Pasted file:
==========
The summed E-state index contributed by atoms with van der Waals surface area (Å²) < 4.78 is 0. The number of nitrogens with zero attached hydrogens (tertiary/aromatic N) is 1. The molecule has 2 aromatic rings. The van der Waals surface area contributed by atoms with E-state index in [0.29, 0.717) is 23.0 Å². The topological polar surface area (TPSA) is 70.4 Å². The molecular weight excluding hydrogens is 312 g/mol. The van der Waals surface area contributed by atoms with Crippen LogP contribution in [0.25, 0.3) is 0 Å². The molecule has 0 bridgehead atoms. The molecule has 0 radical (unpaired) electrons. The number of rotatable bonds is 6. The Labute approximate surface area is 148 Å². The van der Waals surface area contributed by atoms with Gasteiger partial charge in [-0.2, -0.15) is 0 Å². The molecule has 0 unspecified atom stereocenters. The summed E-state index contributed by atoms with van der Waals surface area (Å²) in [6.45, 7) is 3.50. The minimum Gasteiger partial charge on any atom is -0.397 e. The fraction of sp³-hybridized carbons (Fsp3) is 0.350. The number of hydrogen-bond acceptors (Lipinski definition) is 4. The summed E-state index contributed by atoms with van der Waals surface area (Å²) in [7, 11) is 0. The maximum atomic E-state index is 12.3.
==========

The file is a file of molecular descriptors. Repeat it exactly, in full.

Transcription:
The summed E-state index contributed by atoms with van der Waals surface area (Å²) < 4.78 is 0. The number of nitrogens with zero attached hydrogens (tertiary/aromatic N) is 1. The molecule has 2 aromatic rings. The van der Waals surface area contributed by atoms with E-state index in [0.29, 0.717) is 23.0 Å². The topological polar surface area (TPSA) is 70.4 Å². The molecular weight excluding hydrogens is 312 g/mol. The van der Waals surface area contributed by atoms with Crippen LogP contribution in [0.25, 0.3) is 0 Å². The molecule has 0 bridgehead atoms. The molecule has 0 radical (unpaired) electrons. The number of rotatable bonds is 6. The Labute approximate surface area is 148 Å². The van der Waals surface area contributed by atoms with Gasteiger partial charge in [-0.2, -0.15) is 0 Å². The molecule has 0 unspecified atom stereocenters. The summed E-state index contributed by atoms with van der Waals surface area (Å²) in [6.45, 7) is 3.50. The minimum Gasteiger partial charge on any atom is -0.397 e. The fraction of sp³-hybridized carbons (Fsp3) is 0.350. The number of hydrogen-bond acceptors (Lipinski definition) is 4. The summed E-state index contributed by atoms with van der Waals surface area (Å²) in [7, 11) is 0. The maximum atomic E-state index is 12.3.